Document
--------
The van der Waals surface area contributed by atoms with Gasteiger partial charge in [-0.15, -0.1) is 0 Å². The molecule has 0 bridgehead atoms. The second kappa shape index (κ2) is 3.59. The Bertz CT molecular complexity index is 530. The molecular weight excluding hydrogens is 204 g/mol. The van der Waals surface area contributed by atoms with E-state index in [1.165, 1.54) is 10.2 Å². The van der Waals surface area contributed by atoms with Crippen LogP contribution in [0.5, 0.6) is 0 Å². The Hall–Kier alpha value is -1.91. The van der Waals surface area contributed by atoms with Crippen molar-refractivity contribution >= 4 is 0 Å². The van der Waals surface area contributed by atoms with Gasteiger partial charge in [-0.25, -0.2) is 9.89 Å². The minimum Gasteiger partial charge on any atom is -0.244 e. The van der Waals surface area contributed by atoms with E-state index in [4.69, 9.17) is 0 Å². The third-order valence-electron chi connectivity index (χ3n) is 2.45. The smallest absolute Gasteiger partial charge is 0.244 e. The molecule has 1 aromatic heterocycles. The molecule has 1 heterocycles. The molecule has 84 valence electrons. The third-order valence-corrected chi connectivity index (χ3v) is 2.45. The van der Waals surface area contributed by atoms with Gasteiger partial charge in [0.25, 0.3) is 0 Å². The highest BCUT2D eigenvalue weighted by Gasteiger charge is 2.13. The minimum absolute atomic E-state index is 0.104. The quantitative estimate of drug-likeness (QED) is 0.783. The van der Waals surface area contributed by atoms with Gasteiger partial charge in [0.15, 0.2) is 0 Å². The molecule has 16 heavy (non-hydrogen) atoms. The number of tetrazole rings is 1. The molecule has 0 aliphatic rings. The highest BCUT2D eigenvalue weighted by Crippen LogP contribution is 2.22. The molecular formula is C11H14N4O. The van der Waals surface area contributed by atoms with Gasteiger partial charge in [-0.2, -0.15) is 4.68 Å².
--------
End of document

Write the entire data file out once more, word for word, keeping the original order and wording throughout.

The van der Waals surface area contributed by atoms with Gasteiger partial charge in [-0.15, -0.1) is 0 Å². The molecule has 0 bridgehead atoms. The second kappa shape index (κ2) is 3.59. The Bertz CT molecular complexity index is 530. The molecular weight excluding hydrogens is 204 g/mol. The van der Waals surface area contributed by atoms with E-state index in [1.165, 1.54) is 10.2 Å². The van der Waals surface area contributed by atoms with Crippen LogP contribution in [0.5, 0.6) is 0 Å². The Hall–Kier alpha value is -1.91. The van der Waals surface area contributed by atoms with Crippen molar-refractivity contribution >= 4 is 0 Å². The van der Waals surface area contributed by atoms with Gasteiger partial charge in [-0.25, -0.2) is 9.89 Å². The minimum Gasteiger partial charge on any atom is -0.244 e. The van der Waals surface area contributed by atoms with E-state index in [4.69, 9.17) is 0 Å². The third-order valence-electron chi connectivity index (χ3n) is 2.45. The smallest absolute Gasteiger partial charge is 0.244 e. The molecule has 1 aromatic heterocycles. The molecule has 1 heterocycles. The molecule has 84 valence electrons. The third-order valence-corrected chi connectivity index (χ3v) is 2.45. The van der Waals surface area contributed by atoms with Gasteiger partial charge in [0.25, 0.3) is 0 Å². The highest BCUT2D eigenvalue weighted by Gasteiger charge is 2.13. The minimum absolute atomic E-state index is 0.104. The quantitative estimate of drug-likeness (QED) is 0.783. The van der Waals surface area contributed by atoms with Gasteiger partial charge in [0.15, 0.2) is 0 Å². The molecule has 16 heavy (non-hydrogen) atoms. The number of tetrazole rings is 1. The molecule has 0 aliphatic rings. The highest BCUT2D eigenvalue weighted by Crippen LogP contribution is 2.22. The molecular formula is C11H14N4O. The van der Waals surface area contributed by atoms with Gasteiger partial charge in [-0.2, -0.15) is 4.68 Å².